Left internment camp in 1945 to see Cubs in World Series; ‘Montrose Harbor king’
In 1945, when he was released from the internment camp where he was incarcerated with thousands of other Japanese Americans during World War II, Michio Iwao hatched an audacious plan.
He would make his way to Chicago to see his beloved Cubs play in the World Series.
Mr. Iwao played catcher in a league formed inside the internment camp, which was known as Gila River and located in the Arizona desert.
He was able to secure a standing-roomonly ticket to one of the games. The Cubs lost and ultimately lost the series in seven games to the Detroit Tigers.
But Mr. Iwao found his new home: Chicago. Mr. Iwao died Feb. 20 from congestive heart failure. He was 100.
He’d come to Chicago alone. His parents and three brothers moved back to California, where his family had lived and worked on a farm.
“I didn’t find out he was in an internment camp until I was in high school when I read about them in U.S. history and came home and asked my dad, and he said yes,” said his daughter, Jackie Denofrio.
“They were ashamed, and they didn’t want attention. They were taught because of the war to assimilate, and many of his generation did not teach their children Japanese because of the experience of being incarcerated. They wanted their children to be American and not different in any way,” she said.
Mr. Iwao had three children with his first wife, Jean Campbell.
He met his second wife, Emiko Kimura, at General Mailing Services, a West Side bindery where they both worked. It has since closed. She was born in Japan and was a stellar cook. Mr. Iwao loved to eat.
“I think that’s why he fell in love,” said Denofrio, who was Kimura’s daughter from a previous marriage.
“He just jumped right in, and we all became a family,” she said.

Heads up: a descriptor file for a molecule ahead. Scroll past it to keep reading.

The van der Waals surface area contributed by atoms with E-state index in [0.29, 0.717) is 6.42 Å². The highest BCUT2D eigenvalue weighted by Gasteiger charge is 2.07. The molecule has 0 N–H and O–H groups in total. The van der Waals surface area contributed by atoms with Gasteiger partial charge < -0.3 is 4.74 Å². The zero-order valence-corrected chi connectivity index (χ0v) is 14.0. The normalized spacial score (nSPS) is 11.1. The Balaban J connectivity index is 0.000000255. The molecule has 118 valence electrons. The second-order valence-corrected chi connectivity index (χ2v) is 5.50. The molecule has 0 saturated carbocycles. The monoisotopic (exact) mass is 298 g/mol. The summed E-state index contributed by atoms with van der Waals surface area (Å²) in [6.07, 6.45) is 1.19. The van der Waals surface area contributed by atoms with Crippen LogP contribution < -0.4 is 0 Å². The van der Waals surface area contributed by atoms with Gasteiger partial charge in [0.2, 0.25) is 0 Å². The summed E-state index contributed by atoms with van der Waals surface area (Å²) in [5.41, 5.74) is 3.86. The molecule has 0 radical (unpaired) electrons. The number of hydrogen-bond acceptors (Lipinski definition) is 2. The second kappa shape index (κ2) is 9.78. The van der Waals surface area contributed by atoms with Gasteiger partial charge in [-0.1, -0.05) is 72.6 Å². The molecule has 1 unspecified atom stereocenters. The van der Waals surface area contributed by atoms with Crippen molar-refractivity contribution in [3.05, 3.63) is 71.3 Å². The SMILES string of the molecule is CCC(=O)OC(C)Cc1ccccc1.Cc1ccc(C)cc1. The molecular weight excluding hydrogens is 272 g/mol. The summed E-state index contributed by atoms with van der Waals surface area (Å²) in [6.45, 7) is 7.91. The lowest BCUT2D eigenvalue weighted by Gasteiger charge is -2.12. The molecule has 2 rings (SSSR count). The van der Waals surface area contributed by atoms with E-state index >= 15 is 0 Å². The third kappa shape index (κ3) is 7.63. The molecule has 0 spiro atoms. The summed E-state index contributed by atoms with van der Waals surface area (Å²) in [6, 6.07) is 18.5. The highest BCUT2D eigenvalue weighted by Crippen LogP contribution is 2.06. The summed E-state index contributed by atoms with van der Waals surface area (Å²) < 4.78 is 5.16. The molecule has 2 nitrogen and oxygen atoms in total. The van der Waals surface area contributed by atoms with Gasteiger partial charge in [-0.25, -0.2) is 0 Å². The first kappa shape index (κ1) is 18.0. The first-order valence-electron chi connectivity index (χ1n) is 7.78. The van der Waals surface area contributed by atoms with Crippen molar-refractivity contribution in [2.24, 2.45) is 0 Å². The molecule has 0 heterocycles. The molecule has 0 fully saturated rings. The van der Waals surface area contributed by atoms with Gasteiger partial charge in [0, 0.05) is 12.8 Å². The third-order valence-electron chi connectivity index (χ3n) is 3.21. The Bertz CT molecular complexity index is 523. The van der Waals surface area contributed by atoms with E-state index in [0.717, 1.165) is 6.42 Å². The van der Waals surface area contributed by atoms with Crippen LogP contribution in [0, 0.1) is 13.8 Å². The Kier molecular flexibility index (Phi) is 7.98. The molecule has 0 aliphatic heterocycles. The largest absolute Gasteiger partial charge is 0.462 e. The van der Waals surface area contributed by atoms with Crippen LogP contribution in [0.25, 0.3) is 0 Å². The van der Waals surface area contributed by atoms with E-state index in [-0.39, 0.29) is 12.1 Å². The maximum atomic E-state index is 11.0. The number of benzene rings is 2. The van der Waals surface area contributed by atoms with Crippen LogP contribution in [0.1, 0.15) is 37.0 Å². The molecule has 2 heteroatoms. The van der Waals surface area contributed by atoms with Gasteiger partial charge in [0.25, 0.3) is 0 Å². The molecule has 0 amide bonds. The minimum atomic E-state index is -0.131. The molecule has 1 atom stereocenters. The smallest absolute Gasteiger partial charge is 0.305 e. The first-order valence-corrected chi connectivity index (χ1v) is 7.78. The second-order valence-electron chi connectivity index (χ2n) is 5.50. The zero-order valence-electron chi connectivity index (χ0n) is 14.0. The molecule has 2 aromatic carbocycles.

Mr. Iwao visited Japan for the first time in 1977 and found his relatives there.
“It was funny because he had to learn some of the customs. He had a Japanese face and he was in Japan, and for them, his Japanese was funny. He wasn’t fluent, but he could understand,” she said.
He was a lifelong Cubs fan and rejoiced when the Cubs won the World Series in 2016.
Mr. Iwao owned a building in Andersonville and would fish at Montrose Harbor every chance he got. His wife would often fry his catch into tempura.
In retirement, he rigged his daughter’s old pink Schwinn bicycle with holders for his fishing poles and a basket for his gear.
“He was the Montrose Harbor king,” she said. “Whenever we went fishing he’d say, ‘OK, let’s try to catch some mermaids.’”
Also in retirement, Mr. Iwao began whittling wood, a skill he picked up from an older generation of Japanese Americans during his time in the internment camp. He made small birds.
The creations were once featured in a traveling exhibit that made a stop at the Illinois Holocaust Museum in Skokie. Organizers of the exhibit presented a cardinal he made to the Empress of Japan.
In his later years, Mr. Iwao began to freely share his experience of living in the internment camp.
He described his time there to youth at the Buddhist Temple of Chicago, where he was an active member.
The memories kindled in him a strong feeling of injustice.
“Much later in his life, he became angry when he looked back that he was incarcerated as a young man,” his daughter said.
Former President Franklin D. Roosevelt signed an order that resulted in thousands of Japanese Americans being incarcerated due to fear they might act as saboteurs on behalf of Japan.
“He’d say, ‘They locked me up. Like I’m the bad guy.’ He held on to that. And he was not hostile like that when he was younger, but the more he thought about it, the angrier he got,” she said.
Congress passed legislation in 1988 officially apologizing for the internment camps and providing $20,000 to everyone who was incarcerated, including Mr. Iwao.
“He was a U.S. citizen, an American, and his family was told one day to pack what they could carry, and they were shipped to an internment camp. They formed a community there with schools and everything. My dad served as a firefighter. But he felt, ‘Why am I being treated like this?’” his daughter said.
Mr. Iwao was active in his block club and the Japanese American Service Committee.
“He was a real gentleman,” the committee’s CEO, Michael Takada, said. “A classic member of the older generation — quiet, but eloquent when you spoke with him.”
In addition to his daughter, Mr. Iwao is survived by another daughter, Rhonda, and his son, David, as well as eight grandchildren, 13 great-grandchildren and nine great-greatgrandchildren.